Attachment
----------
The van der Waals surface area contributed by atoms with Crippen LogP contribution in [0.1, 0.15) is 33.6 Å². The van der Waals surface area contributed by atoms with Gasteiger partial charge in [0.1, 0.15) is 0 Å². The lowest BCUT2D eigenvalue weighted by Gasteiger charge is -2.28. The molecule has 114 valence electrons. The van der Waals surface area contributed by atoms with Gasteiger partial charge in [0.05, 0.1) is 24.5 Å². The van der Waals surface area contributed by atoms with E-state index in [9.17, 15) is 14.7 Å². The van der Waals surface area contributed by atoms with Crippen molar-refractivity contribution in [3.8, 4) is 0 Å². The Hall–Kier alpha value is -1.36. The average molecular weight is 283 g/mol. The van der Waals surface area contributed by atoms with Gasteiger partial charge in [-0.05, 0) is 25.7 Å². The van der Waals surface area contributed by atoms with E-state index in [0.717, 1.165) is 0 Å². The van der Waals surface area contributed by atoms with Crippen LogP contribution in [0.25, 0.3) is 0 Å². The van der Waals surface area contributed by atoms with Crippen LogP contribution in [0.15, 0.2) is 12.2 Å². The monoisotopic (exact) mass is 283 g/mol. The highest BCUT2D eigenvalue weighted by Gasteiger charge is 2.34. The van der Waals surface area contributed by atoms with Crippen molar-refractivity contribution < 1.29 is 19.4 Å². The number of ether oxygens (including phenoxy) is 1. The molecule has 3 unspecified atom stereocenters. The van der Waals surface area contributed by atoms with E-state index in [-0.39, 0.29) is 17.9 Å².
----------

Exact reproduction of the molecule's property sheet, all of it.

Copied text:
The van der Waals surface area contributed by atoms with Crippen LogP contribution in [0.1, 0.15) is 33.6 Å². The van der Waals surface area contributed by atoms with Gasteiger partial charge in [0.1, 0.15) is 0 Å². The lowest BCUT2D eigenvalue weighted by Gasteiger charge is -2.28. The molecule has 114 valence electrons. The van der Waals surface area contributed by atoms with Gasteiger partial charge in [0.05, 0.1) is 24.5 Å². The van der Waals surface area contributed by atoms with E-state index in [9.17, 15) is 14.7 Å². The van der Waals surface area contributed by atoms with Crippen molar-refractivity contribution in [3.8, 4) is 0 Å². The Hall–Kier alpha value is -1.36. The average molecular weight is 283 g/mol. The van der Waals surface area contributed by atoms with Gasteiger partial charge in [-0.05, 0) is 25.7 Å². The van der Waals surface area contributed by atoms with E-state index in [0.717, 1.165) is 0 Å². The van der Waals surface area contributed by atoms with Crippen LogP contribution in [0.25, 0.3) is 0 Å². The van der Waals surface area contributed by atoms with Crippen LogP contribution in [0.15, 0.2) is 12.2 Å². The monoisotopic (exact) mass is 283 g/mol. The highest BCUT2D eigenvalue weighted by Gasteiger charge is 2.34. The van der Waals surface area contributed by atoms with Crippen molar-refractivity contribution < 1.29 is 19.4 Å². The number of ether oxygens (including phenoxy) is 1. The molecule has 3 unspecified atom stereocenters. The van der Waals surface area contributed by atoms with E-state index in [-0.39, 0.29) is 17.9 Å².